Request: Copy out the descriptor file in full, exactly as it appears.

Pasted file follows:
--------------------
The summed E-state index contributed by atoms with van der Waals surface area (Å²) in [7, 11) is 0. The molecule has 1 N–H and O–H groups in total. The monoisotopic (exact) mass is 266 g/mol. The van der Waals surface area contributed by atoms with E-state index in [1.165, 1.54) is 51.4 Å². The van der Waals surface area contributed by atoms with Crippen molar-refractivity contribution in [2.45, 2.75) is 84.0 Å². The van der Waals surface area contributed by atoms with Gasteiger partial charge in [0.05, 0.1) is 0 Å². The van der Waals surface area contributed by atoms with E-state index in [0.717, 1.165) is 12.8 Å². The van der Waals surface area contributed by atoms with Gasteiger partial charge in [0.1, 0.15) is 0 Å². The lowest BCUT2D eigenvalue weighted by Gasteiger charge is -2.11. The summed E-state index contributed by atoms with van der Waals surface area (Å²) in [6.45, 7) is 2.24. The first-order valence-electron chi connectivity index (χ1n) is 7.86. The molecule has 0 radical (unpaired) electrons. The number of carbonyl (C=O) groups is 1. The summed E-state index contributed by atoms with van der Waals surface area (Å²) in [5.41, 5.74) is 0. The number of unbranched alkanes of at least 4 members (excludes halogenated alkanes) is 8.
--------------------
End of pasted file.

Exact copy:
The summed E-state index contributed by atoms with van der Waals surface area (Å²) in [7, 11) is 0. The molecule has 1 N–H and O–H groups in total. The monoisotopic (exact) mass is 266 g/mol. The van der Waals surface area contributed by atoms with E-state index in [1.165, 1.54) is 51.4 Å². The van der Waals surface area contributed by atoms with Crippen molar-refractivity contribution in [2.45, 2.75) is 84.0 Å². The van der Waals surface area contributed by atoms with Gasteiger partial charge in [0.05, 0.1) is 0 Å². The van der Waals surface area contributed by atoms with E-state index in [0.717, 1.165) is 12.8 Å². The van der Waals surface area contributed by atoms with Gasteiger partial charge in [0.1, 0.15) is 0 Å². The lowest BCUT2D eigenvalue weighted by Gasteiger charge is -2.11. The summed E-state index contributed by atoms with van der Waals surface area (Å²) in [6.45, 7) is 2.24. The first-order valence-electron chi connectivity index (χ1n) is 7.86. The molecule has 0 radical (unpaired) electrons. The number of carbonyl (C=O) groups is 1. The summed E-state index contributed by atoms with van der Waals surface area (Å²) in [5.41, 5.74) is 0. The number of unbranched alkanes of at least 4 members (excludes halogenated alkanes) is 8.